What should you use the paring knife for: 

  • Julienning small vegetables
  • Peeling products like tomatoes, fruits, and cooked potatoes
  • Deveining shrimps
  • Removing pepper seeds
  • Loosening cakes from their tins post cook

The Serrated Bread Knife

A lengthy knife with serrated edges, the bread knife is the ideal utensil to carve through breads and other baked goods. They are also very effective when used to cut through large produce like watermelons and squash. 

What should you use the serrated bread knife for: 

  • Carving through crusty and soft breads
  • Slicing up cake into cleanly cut, even pieces
  • Cutting through difficult to breach produce like watermelon
  • Breaking down chocolate into smaller pieces

 The Steak Knife

While they can be used in the kitchen prep stage, the steak knife comes alive when used after the meal has been served. There is a reason restaurants serve these knives alongside a steak! Sharp and solid in design, the steak knife can cut through cooked meat in an effortless fashion and help make the eating experience all the more enjoyable. 

What should you use the steak knife for: 

  • Carving through a cooked meat while eating
  • Carving through other hard to cut meats like pork chops and poultry

The Boning Knife

As the name suggests, the boning knife is the perfect utensil to eradicate bones from raw meats. It is largely thanks to the narrow, flexible blade and pointed tip that helps penetrate through connective tissues and joints. In addition, it can also be used to remove the skin from fish. 

What should you use the boning knife for:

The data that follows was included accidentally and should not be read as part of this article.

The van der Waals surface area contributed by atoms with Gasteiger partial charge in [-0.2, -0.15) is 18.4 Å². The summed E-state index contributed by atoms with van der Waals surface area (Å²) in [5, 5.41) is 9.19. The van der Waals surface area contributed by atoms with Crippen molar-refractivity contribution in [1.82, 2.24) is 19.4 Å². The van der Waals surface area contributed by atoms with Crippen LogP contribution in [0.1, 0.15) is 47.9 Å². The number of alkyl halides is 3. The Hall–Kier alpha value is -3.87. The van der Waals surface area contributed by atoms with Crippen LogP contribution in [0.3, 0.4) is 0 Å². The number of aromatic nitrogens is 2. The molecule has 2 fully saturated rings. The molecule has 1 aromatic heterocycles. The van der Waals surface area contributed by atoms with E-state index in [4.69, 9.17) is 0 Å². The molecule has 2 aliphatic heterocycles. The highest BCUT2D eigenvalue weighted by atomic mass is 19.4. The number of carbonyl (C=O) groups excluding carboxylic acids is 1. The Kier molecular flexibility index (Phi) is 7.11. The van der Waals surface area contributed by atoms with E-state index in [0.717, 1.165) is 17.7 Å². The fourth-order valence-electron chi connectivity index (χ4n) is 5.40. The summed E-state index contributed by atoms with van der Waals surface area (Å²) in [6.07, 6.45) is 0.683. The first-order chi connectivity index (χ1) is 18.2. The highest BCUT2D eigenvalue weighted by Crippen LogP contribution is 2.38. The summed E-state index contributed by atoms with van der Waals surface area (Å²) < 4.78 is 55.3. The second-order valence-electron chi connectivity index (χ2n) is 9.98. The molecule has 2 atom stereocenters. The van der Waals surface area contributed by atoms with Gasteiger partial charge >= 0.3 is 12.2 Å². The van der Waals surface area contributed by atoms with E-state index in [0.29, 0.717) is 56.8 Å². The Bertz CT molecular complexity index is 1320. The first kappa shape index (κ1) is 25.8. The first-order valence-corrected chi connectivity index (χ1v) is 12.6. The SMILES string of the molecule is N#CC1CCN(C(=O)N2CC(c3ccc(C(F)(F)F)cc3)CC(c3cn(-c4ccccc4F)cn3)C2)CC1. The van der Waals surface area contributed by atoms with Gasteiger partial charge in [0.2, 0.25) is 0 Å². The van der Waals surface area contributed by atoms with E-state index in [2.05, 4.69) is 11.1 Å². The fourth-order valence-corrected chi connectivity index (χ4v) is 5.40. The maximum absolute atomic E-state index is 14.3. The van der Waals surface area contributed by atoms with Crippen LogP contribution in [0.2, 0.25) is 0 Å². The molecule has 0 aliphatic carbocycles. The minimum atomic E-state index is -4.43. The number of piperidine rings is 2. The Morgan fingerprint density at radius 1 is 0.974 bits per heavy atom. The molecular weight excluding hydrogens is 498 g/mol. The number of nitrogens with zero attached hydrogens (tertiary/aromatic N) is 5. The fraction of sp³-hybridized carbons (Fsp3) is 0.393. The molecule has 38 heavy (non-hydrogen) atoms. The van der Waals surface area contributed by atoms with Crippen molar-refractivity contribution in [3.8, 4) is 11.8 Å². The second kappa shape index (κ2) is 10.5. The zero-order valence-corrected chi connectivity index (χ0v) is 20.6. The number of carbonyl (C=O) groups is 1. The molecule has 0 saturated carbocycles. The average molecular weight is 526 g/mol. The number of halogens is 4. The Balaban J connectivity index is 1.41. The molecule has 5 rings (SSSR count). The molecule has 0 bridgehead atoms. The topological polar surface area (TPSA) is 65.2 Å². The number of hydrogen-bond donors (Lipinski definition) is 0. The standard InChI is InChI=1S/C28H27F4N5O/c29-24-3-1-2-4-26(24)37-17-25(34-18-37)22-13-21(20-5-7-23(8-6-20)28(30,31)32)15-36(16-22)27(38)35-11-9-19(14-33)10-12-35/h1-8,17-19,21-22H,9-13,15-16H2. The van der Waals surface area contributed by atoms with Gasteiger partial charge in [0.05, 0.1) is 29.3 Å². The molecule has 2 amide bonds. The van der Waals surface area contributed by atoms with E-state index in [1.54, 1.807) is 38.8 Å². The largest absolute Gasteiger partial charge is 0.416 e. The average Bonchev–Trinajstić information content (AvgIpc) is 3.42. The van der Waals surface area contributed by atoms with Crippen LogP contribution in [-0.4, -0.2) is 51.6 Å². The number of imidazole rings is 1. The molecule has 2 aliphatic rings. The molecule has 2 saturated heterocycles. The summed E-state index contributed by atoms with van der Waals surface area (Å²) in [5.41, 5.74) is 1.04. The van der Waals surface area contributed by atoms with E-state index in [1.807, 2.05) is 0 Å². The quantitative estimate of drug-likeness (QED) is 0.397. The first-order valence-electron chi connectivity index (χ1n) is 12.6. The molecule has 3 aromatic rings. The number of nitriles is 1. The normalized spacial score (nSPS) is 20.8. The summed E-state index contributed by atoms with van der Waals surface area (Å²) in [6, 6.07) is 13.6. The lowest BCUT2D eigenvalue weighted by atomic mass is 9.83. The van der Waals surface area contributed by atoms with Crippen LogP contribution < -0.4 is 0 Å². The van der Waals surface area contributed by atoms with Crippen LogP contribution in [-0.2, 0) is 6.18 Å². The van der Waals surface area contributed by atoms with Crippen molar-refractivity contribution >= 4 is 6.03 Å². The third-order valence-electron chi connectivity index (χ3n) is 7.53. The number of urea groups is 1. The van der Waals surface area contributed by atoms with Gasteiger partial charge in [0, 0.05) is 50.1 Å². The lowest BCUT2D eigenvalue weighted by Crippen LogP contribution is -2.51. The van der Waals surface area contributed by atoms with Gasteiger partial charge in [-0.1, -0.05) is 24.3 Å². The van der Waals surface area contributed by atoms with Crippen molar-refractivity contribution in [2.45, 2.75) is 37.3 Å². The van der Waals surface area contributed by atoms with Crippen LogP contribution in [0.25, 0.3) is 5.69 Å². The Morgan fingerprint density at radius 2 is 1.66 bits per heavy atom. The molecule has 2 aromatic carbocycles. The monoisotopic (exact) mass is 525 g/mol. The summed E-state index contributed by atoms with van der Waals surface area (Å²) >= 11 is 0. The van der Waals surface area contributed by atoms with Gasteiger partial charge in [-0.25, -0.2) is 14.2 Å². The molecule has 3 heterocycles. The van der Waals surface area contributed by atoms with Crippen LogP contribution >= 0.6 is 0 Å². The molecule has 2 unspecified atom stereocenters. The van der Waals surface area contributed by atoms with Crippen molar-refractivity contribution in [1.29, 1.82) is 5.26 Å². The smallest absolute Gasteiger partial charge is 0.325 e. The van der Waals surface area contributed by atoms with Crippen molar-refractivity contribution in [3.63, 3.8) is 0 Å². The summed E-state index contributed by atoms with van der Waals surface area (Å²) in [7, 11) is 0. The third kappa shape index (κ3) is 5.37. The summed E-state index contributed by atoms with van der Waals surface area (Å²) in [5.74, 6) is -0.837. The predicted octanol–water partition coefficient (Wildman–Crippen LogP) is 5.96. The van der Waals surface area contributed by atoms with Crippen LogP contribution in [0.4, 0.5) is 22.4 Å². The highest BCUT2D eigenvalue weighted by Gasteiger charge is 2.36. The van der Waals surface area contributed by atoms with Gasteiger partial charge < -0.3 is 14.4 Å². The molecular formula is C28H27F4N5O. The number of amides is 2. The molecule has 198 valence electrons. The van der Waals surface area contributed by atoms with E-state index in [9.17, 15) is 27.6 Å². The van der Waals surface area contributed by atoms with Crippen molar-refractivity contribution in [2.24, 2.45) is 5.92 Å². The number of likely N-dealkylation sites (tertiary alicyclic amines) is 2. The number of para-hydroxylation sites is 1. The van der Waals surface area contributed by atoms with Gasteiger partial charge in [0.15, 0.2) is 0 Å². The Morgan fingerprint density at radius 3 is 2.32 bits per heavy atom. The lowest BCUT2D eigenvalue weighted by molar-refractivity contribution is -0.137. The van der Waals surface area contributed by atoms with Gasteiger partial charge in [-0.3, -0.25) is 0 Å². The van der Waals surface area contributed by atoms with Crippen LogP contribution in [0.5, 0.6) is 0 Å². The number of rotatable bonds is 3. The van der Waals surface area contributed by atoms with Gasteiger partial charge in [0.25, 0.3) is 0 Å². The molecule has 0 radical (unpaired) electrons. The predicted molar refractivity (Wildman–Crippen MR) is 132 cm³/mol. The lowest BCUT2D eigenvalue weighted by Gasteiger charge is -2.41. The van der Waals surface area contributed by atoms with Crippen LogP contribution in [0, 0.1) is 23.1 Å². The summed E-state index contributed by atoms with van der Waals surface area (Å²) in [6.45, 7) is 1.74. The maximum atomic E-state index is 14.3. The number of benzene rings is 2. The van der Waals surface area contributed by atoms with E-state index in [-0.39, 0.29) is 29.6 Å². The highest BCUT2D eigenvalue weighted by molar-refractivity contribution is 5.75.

• Deboning thick cuts of beef, pork and other game
  • Removing skin from fish in a tidy manner
  • Cutting through tougher pieces of meat

The Carving Knife

You don’t need to wait until Thanksgiving or Christmas to make use of your carving knife. Anytime that you’ve cooked a larger cut of meat such as roast turkey, beef or pork, your carving knife will be very useful. The reason lies in the narrow blade and pointed tip that offers less resistance to a chef knife and other utensils. The result is generally thin, uniform cuts that look fantastic when plated up. 

What should you use the carving knife for: 

  • Cutting thinner slices of roast turkey or chicken 
  • Carving denser meats in the post cooking stage
  • Sparingly used for slicing certain fruits in the absence of a paring knife

The Kitchen Shears

Often overlooked, take apart kitchen shears are also worthy of a place on the list of kitchen knife types even though they technically aren’t. They are essential for performing kitchen tasks that save on time and effort and the come apart feature makes cleaning a simple task to perform!

What should you use the kitchen shears for: 

  • Snipping and chopping fresh herbs 
  • Trimming dough into shapes and smaller sizes
  • Spatchcocking poultry
  • Cutting normally messy items like bacon
  • Cracking nuts
  • Opening bottles when the bottle opener goes missing